For their part, supporters of the Revised Julian Calendar can point to what may well constitute a divine sanction of that calendar. An icon of the All-holy Theotokos, the Virgin Mary, located in Saint Nicholas Albanian Orthodox Church on the north-west side of Chicago, began weeping on the feast of St. Nicholas, which is the patronal feast day of the temple, according to the Revised Julian Calendar -- namely, on December 6, 1986. Presumably, if God disapproved of the New Calendar, the Heavenly Queen would also disapprove, and presumably in that event her icon would not have started weeping on December 6, but instead 13 days later, which would have been the patronal feast of the parish had the parish been observing the Julian Calendar.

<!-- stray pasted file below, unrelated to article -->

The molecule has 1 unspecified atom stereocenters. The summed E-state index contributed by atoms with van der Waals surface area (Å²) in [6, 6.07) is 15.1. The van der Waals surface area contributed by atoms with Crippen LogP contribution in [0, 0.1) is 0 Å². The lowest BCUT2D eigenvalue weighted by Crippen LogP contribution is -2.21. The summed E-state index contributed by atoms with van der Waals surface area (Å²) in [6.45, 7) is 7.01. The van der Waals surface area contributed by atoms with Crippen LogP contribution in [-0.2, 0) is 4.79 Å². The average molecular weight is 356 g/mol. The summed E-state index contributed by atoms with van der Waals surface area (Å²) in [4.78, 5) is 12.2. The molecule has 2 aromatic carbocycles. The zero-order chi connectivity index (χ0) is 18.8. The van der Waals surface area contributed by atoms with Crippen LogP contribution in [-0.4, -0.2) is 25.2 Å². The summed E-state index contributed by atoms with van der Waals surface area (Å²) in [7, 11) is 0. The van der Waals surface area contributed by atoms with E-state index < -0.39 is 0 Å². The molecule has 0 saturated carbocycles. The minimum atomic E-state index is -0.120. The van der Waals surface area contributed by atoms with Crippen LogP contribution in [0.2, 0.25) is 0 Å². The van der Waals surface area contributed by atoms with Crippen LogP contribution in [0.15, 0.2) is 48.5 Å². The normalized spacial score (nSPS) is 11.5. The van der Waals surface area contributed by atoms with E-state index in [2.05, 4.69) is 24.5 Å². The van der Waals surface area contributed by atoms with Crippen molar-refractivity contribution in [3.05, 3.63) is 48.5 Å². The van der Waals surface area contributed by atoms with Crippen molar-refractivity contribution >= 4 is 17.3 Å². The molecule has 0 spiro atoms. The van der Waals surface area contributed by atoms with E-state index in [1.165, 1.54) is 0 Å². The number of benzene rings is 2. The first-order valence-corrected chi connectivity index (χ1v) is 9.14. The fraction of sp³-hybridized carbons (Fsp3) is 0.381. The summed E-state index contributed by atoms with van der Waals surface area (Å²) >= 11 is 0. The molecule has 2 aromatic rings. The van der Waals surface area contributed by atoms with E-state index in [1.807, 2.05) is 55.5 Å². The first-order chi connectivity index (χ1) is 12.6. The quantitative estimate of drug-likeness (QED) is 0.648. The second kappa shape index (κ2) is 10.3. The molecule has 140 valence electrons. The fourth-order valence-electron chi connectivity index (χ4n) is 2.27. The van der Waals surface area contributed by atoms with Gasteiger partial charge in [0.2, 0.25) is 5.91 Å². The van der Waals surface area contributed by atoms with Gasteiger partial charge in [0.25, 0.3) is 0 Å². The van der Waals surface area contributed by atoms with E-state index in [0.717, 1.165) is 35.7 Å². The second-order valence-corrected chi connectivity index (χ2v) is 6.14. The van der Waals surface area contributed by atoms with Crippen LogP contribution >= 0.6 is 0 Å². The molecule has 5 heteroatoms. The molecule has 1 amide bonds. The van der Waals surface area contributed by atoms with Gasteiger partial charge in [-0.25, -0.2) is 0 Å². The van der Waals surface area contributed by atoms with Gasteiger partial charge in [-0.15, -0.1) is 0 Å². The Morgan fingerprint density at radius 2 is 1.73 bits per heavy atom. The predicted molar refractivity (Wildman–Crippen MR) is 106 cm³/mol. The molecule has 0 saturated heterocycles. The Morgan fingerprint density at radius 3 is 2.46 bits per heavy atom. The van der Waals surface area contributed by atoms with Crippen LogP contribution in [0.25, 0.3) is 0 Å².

Supporters of the Revised Julian Calendar can also point to certain pastoral problems that are resolved by its adoption. (1) Parishes observing the Julian Calendar are faced with the problem that parishioners are supposed to continue fasting throughout western Christmas and New Year, seasons when their families and friends are likely to be feasting and celebrating New Year's, often with parties, use of liquor, etc. This situation presents obvious temptations, which are eliminated when the revised Julian Calendar is adopted. (2) Another pastoral problem is the tendency of some local American media to focus attention each year on the Jan. 7 (N. S. ) / Dec. 25 (O. S. ) celebration of Christmas, even in localities where most Orthodox parishes are following the Revised Julian Calendar. This strongly suggests that these local media prefer the Orthodox to be on the Julian Calendar; and of course, it makes sense that they would, since an article on "Russian Christmas" sells more newspapers than one on the Orthodox Dec. 25 observance of Christmas. So too, in all likelihood, do certain non-Orthodox churches profit from the Orthodox remaining Old Style, since the January 7 observance of Christmas among the Orthodox tends to focus attention on ethnic identifications of the feast, rather than on its Christian, dogmatic significance; which, in turn, tends to foster the impression in the public mind that for the Orthodox, the feast of Christ's Nativity is centered on an ethnic identification, or even more, on the observance of the Julian date of the feast, which appears to many as a practice that is charming and quaint, but also anachronistic, unscientific and hence ultimately unreasonable and even cultish. For to many western Christian Americans and Europeans, and to many Orthodox as well, continued adherence to the Julian Calendar may be viewed as being out of step with cosmic reality and with present-day scientific knowledge. (3) Some Orthodox themselves may unwittingly reinforce this impression by ignorance of their own faith and by a consequential exclusive, or excessive, focus on the calendar issue: it has been observed, anecdotally, that some Russians cannot cite any difference in belief or practice between their faith and the faith of western Christians, except for the 13-day calendar difference.